Petting a Lion Cub is its Death Sentence, say March Organisers
The term ‘canned hunting’ probably leaves many people scratching their heads. But for the folks behind Campaign against Canned Hunting (CACH) – who are holding the Global March for Lions this Saturday in Johannesburg – it’s a deadly business. The theme behind this year’s march, which will take place outside the Lion Park in Lanseria, […]
The term ‘canned hunting’ probably leaves many people scratching their heads. But for the folks behind Campaign against Canned Hunting (CACH) – who are holding the Global March for Lions this Saturday in Johannesburg – it’s a deadly business.
The theme behind this year’s march, which will take place outside the Lion Park in Lanseria, is lion cubs. Canned Hunting’s hard-hitting slogan puts the message across in no uncertain terms: “Petted for Money, Killed for Profit.”
What they mean by that is that people who go into places like the Lion Park and other petting zoos and breeding facilities, and who make physical contact with lion cubs, are inadvertently contributing to the death by bullet of that same animal when he or she is an adult. Those animals become unable to fend for themselves in the wild, and land up being sent to canned-hunting facilities that let people come in and hunt a lion in a cordoned-off area.
A news report on CBS TV several months ago that focused mainly on the lion whisperer Kevin Richardson – who is a strong supporter of CACH – estimated that hunters pay anywhere from $10,000 to $100,000 to shoot one of these canned lions. It also brought up the controversy of petting zoos, and the countless people who unwittingly support them and even work for them.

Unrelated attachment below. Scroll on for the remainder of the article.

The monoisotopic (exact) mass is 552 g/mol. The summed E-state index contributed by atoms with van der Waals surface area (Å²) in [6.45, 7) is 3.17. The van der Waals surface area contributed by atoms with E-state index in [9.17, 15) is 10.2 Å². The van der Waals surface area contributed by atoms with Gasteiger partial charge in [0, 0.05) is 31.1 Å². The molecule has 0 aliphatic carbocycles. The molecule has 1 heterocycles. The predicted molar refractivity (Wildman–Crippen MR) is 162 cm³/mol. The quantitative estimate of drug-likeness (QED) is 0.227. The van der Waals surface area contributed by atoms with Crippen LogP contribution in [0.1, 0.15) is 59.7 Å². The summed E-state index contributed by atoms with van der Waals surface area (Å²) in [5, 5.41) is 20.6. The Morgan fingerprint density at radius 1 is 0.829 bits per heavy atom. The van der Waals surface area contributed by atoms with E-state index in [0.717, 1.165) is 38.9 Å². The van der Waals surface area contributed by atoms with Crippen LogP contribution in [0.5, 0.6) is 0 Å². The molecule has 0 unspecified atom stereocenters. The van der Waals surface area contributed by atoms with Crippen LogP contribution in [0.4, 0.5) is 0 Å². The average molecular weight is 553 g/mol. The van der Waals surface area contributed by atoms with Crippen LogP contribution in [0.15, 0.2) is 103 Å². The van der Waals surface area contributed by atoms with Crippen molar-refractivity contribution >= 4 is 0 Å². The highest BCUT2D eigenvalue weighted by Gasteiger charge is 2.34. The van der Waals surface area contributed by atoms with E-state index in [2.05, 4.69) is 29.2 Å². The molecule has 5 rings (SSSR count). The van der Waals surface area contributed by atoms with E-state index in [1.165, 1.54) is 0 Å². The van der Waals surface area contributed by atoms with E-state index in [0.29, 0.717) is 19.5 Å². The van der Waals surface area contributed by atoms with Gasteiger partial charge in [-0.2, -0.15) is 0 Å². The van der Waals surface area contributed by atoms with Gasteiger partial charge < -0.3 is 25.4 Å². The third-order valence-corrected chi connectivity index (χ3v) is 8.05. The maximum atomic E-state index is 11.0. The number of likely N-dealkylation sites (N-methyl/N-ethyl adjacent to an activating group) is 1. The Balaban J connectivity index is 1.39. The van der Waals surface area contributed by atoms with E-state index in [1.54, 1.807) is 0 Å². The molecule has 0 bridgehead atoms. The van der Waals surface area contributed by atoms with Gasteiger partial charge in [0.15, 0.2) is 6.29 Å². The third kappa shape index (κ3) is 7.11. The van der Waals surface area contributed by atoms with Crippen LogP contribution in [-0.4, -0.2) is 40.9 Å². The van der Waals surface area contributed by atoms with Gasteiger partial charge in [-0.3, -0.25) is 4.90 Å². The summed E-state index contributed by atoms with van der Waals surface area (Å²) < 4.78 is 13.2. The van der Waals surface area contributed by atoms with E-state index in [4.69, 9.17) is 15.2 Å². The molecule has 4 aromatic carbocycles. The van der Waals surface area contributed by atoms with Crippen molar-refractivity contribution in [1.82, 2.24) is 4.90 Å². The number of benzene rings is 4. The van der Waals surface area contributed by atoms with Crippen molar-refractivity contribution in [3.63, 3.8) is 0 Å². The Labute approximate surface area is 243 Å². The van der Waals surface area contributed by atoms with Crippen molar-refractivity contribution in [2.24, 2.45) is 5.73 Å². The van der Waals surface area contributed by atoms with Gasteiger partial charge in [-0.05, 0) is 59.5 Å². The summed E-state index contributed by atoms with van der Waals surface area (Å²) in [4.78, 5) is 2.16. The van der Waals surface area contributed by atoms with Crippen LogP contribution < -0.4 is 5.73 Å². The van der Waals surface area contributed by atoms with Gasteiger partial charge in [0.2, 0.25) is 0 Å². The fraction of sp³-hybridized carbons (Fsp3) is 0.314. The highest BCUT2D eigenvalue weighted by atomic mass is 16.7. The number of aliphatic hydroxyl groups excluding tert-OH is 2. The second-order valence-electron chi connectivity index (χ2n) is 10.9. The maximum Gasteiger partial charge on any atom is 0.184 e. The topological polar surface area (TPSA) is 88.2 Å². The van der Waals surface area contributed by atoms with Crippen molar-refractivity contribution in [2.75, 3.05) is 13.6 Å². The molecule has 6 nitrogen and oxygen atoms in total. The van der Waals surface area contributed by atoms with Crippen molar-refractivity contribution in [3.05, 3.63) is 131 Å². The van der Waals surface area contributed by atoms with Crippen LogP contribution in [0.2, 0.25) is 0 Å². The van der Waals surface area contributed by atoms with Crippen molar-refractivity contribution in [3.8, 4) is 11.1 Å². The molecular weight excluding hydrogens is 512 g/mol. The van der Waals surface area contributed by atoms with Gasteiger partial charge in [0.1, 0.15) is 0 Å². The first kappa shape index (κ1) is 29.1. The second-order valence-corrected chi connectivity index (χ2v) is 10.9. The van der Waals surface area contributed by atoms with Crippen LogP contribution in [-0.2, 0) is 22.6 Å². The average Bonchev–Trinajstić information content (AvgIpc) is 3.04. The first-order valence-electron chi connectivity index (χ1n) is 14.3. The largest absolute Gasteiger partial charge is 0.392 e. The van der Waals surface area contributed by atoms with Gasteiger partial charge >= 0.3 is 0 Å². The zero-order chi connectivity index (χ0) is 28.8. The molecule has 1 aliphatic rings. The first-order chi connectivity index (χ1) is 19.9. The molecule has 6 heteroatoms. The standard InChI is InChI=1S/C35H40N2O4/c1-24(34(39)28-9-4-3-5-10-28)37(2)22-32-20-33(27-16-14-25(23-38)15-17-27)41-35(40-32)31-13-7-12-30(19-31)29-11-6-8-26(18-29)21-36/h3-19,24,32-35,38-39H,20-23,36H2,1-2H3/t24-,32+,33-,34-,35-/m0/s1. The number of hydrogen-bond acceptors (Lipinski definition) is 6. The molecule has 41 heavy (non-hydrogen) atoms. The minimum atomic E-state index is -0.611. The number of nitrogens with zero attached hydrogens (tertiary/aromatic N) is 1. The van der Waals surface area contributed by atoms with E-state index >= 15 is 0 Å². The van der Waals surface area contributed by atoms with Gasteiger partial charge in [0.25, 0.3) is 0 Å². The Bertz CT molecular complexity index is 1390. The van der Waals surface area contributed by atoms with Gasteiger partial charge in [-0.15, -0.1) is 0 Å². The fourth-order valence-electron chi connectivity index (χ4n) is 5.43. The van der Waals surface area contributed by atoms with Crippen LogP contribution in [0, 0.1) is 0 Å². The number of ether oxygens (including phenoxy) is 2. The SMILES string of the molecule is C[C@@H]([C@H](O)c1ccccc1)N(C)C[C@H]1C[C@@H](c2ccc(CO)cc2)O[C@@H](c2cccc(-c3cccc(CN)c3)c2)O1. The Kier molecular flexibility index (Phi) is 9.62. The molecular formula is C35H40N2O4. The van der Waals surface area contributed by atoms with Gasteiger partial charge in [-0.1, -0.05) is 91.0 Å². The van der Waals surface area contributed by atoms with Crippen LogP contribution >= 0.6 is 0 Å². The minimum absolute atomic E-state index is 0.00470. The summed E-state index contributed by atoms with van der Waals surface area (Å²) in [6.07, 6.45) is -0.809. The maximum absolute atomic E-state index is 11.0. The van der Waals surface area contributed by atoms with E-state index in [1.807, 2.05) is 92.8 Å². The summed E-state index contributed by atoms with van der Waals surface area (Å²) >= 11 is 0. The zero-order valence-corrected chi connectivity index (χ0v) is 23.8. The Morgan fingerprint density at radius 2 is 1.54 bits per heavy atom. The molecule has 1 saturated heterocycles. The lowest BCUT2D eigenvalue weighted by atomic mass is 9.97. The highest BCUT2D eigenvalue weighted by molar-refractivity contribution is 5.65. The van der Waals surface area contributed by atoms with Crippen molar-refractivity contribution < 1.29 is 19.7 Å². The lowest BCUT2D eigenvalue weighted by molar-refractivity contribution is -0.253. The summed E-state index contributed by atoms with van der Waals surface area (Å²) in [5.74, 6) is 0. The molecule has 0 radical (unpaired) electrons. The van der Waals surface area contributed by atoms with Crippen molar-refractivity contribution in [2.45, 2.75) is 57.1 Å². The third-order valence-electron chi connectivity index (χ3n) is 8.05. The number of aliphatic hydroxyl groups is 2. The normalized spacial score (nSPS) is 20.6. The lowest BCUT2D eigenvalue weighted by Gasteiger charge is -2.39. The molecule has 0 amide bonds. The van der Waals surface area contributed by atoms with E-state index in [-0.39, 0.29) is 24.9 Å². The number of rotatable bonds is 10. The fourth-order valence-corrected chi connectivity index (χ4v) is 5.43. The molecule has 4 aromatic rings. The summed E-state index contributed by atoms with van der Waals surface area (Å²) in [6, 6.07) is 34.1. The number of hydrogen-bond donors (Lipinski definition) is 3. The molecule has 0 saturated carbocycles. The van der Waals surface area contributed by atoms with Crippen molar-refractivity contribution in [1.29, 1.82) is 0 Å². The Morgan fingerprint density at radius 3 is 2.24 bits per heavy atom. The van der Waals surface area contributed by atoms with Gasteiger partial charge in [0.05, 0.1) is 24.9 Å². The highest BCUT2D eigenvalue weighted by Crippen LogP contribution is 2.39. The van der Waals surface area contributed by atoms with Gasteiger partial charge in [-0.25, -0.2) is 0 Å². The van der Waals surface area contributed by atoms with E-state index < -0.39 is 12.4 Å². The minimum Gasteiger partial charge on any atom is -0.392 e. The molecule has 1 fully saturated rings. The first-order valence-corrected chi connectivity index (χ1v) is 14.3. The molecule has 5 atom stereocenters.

“We’re applying a lot of focus this year to the link between breeding lions, offering petting and ultimately the selling of those same lion cubs that tourists and volunteers pet and care for; the very cubs that people believe will be cared for for life and possibly released into a reserve to live out their days,” CACH’s Paul Tully told SAPeople.
“This is a common lie these breeding/petting facilities tell their volunteers.”
CACH has gone out of its way to publicise the iniquity of canned hunting, and people from around the world have shown their support. Last week a march for lions was held in Trafalgar Square in London. Also check out this animated short film created especially for children by Kelly Lamers.
“With the video, we’re approaching airlines, cinemas, indoor/outdoor events, anywhere with a screen to raise awareness,” said Tully. Download the animated short film here.
More on the Global March this Saturday, March 21, at http://on.fb.me/1B72cET.
Read more about CACH at www.cannedlion.org.